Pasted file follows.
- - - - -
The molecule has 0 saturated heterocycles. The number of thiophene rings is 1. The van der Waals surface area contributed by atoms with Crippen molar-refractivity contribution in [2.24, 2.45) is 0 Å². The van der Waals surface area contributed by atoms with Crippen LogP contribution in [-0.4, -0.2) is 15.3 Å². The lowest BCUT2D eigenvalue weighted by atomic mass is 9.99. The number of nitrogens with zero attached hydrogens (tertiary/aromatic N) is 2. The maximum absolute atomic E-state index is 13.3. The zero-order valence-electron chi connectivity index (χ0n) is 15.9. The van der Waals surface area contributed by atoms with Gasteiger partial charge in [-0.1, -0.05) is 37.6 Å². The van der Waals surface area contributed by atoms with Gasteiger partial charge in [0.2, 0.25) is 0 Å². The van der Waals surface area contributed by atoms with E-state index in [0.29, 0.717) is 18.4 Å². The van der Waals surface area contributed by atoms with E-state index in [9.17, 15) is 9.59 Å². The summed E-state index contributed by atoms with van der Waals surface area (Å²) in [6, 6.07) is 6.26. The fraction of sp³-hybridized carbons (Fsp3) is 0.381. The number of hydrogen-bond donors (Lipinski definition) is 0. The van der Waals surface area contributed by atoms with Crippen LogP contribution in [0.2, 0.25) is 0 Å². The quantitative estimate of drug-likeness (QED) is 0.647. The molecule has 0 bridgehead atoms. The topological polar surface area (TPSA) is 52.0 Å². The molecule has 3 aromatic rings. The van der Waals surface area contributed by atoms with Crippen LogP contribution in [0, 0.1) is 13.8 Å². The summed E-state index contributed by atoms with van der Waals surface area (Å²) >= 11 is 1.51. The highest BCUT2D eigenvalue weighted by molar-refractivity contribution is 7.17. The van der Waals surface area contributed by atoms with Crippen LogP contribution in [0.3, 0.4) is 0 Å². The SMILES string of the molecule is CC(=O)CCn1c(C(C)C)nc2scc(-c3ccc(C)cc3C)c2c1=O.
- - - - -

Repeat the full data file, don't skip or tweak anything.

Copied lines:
The molecule has 0 saturated heterocycles. The number of thiophene rings is 1. The van der Waals surface area contributed by atoms with Crippen molar-refractivity contribution in [2.24, 2.45) is 0 Å². The van der Waals surface area contributed by atoms with Crippen LogP contribution in [-0.4, -0.2) is 15.3 Å². The lowest BCUT2D eigenvalue weighted by atomic mass is 9.99. The number of nitrogens with zero attached hydrogens (tertiary/aromatic N) is 2. The maximum absolute atomic E-state index is 13.3. The zero-order valence-electron chi connectivity index (χ0n) is 15.9. The van der Waals surface area contributed by atoms with Gasteiger partial charge in [-0.1, -0.05) is 37.6 Å². The van der Waals surface area contributed by atoms with Gasteiger partial charge in [0.2, 0.25) is 0 Å². The van der Waals surface area contributed by atoms with E-state index in [0.29, 0.717) is 18.4 Å². The van der Waals surface area contributed by atoms with E-state index in [9.17, 15) is 9.59 Å². The summed E-state index contributed by atoms with van der Waals surface area (Å²) in [6, 6.07) is 6.26. The fraction of sp³-hybridized carbons (Fsp3) is 0.381. The number of hydrogen-bond donors (Lipinski definition) is 0. The van der Waals surface area contributed by atoms with Crippen LogP contribution in [0.2, 0.25) is 0 Å². The quantitative estimate of drug-likeness (QED) is 0.647. The molecule has 0 bridgehead atoms. The topological polar surface area (TPSA) is 52.0 Å². The molecule has 3 aromatic rings. The van der Waals surface area contributed by atoms with Crippen LogP contribution in [0, 0.1) is 13.8 Å². The summed E-state index contributed by atoms with van der Waals surface area (Å²) >= 11 is 1.51. The highest BCUT2D eigenvalue weighted by molar-refractivity contribution is 7.17. The van der Waals surface area contributed by atoms with Crippen LogP contribution in [0.3, 0.4) is 0 Å². The SMILES string of the molecule is CC(=O)CCn1c(C(C)C)nc2scc(-c3ccc(C)cc3C)c2c1=O.